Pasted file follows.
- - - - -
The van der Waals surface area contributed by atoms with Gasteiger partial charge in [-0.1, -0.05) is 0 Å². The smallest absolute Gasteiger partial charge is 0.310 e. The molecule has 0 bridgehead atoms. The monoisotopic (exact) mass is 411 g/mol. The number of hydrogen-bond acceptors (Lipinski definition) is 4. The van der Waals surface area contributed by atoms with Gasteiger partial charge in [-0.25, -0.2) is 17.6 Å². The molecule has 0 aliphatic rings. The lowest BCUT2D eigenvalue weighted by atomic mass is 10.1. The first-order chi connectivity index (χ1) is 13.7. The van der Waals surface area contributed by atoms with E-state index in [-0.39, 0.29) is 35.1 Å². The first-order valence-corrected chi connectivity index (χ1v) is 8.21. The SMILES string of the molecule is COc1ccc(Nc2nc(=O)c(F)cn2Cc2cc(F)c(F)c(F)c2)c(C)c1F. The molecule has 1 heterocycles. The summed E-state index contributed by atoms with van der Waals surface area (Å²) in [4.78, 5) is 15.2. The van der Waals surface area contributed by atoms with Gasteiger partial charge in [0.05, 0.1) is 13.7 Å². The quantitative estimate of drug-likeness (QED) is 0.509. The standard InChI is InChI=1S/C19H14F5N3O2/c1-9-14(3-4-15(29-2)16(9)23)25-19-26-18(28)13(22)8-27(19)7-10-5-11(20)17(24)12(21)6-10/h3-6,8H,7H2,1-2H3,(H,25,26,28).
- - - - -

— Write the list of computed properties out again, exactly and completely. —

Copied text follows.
The van der Waals surface area contributed by atoms with Gasteiger partial charge in [-0.1, -0.05) is 0 Å². The smallest absolute Gasteiger partial charge is 0.310 e. The molecule has 0 bridgehead atoms. The monoisotopic (exact) mass is 411 g/mol. The number of hydrogen-bond acceptors (Lipinski definition) is 4. The van der Waals surface area contributed by atoms with Gasteiger partial charge in [-0.25, -0.2) is 17.6 Å². The molecule has 0 aliphatic rings. The lowest BCUT2D eigenvalue weighted by atomic mass is 10.1. The first-order chi connectivity index (χ1) is 13.7. The van der Waals surface area contributed by atoms with E-state index in [-0.39, 0.29) is 35.1 Å². The first-order valence-corrected chi connectivity index (χ1v) is 8.21. The SMILES string of the molecule is COc1ccc(Nc2nc(=O)c(F)cn2Cc2cc(F)c(F)c(F)c2)c(C)c1F. The molecule has 1 heterocycles. The summed E-state index contributed by atoms with van der Waals surface area (Å²) in [4.78, 5) is 15.2. The van der Waals surface area contributed by atoms with Gasteiger partial charge in [0.05, 0.1) is 13.7 Å². The quantitative estimate of drug-likeness (QED) is 0.509. The standard InChI is InChI=1S/C19H14F5N3O2/c1-9-14(3-4-15(29-2)16(9)23)25-19-26-18(28)13(22)8-27(19)7-10-5-11(20)17(24)12(21)6-10/h3-6,8H,7H2,1-2H3,(H,25,26,28).